Hydrogen Isotope Materials
Water was a prime medium of the first studies; thus, isotopic reference materials were first needed for water. Beginning in the 1950s, steam condensate from Potomac river water (NBS 1) and snow melt water from Yellowstone (NBS 1a) were distributed by the NIST for δ2H mass-spectrometric measurements of water. To anchor isotope-ratio results from water samples to the major world water pool, a new (virtual) Standard mean Ocean Water (SMOW) scale was introduced by Craig in 1961.
SMOW was introduced as a concept first, and today a common water standard replaces this virtual scale with a physically existing reference material VSMOW. At the 37th IUPAC General Assembly in 1993 in Lisbon, the Commission recommended that δ2H values of all hydrogen-bearing materials be measured and expressed relative to VSMOW reference water on a scale normalized by assigning consensus values of −428 ‰ to SLAP reference water, and authors should clearly state so in their reports.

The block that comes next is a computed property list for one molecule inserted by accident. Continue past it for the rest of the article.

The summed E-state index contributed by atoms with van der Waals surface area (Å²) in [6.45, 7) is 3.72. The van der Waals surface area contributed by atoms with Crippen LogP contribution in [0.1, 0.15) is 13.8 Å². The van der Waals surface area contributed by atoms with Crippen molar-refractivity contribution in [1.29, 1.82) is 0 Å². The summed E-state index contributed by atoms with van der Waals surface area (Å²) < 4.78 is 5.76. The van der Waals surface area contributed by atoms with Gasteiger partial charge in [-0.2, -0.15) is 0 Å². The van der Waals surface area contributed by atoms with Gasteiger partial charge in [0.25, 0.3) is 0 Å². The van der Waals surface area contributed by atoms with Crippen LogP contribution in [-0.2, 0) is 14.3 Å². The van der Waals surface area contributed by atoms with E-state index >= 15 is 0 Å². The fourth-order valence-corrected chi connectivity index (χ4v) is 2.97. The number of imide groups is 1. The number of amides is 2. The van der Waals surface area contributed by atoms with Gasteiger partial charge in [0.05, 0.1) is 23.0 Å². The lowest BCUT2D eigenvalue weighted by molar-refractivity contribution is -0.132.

|VSMOW||8535||water||0 ‰ *|
|SLAP||8537||water||-428 ‰ *|
|NBS 22||8539||oil||-116.9(8) ‰|
|NBS 30||8538||biotite||-65.7(3) ‰|
|USGS42||human hair (Tibetian)||-78.5(2.3) ‰|
|USGS43||human hair (Indian)||-50.3(2.8) ‰|
* Exact values defining the δ2HVSMOW-SLAP scale. Note that both scale-defining materials, VSMOW for the scale origin and SLAP for the scale span, are given without uncertainty. These are fixed consensus values and they cannot be changed without changing the scale as well.
Values in parenthesis are expanded (k = 2) uncertainties applicable to the last digits. The values listed in this table are compilation and are not necessarily CIAAW recommendations.